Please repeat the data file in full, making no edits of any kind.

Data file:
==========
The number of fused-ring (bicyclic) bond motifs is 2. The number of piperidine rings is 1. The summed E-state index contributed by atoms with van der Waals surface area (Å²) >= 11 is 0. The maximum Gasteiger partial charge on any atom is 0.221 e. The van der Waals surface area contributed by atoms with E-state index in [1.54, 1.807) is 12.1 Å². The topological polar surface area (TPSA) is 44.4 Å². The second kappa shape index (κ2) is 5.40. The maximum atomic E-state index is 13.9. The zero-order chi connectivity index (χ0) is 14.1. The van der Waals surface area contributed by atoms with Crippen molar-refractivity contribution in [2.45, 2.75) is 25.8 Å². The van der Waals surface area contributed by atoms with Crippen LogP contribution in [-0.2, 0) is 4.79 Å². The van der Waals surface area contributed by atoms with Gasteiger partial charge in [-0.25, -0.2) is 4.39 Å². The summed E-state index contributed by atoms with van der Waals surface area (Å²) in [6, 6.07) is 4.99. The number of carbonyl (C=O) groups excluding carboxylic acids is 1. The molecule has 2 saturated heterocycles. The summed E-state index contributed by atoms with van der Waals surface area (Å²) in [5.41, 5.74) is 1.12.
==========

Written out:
The number of fused-ring (bicyclic) bond motifs is 2. The number of piperidine rings is 1. The summed E-state index contributed by atoms with van der Waals surface area (Å²) >= 11 is 0. The maximum Gasteiger partial charge on any atom is 0.221 e. The van der Waals surface area contributed by atoms with E-state index in [1.54, 1.807) is 12.1 Å². The topological polar surface area (TPSA) is 44.4 Å². The second kappa shape index (κ2) is 5.40. The maximum atomic E-state index is 13.9. The zero-order chi connectivity index (χ0) is 14.1. The van der Waals surface area contributed by atoms with Crippen molar-refractivity contribution in [2.45, 2.75) is 25.8 Å². The van der Waals surface area contributed by atoms with Crippen LogP contribution in [-0.2, 0) is 4.79 Å². The van der Waals surface area contributed by atoms with Gasteiger partial charge in [-0.25, -0.2) is 4.39 Å². The summed E-state index contributed by atoms with van der Waals surface area (Å²) in [6, 6.07) is 4.99. The number of carbonyl (C=O) groups excluding carboxylic acids is 1. The molecule has 2 saturated heterocycles. The summed E-state index contributed by atoms with van der Waals surface area (Å²) in [5.41, 5.74) is 1.12.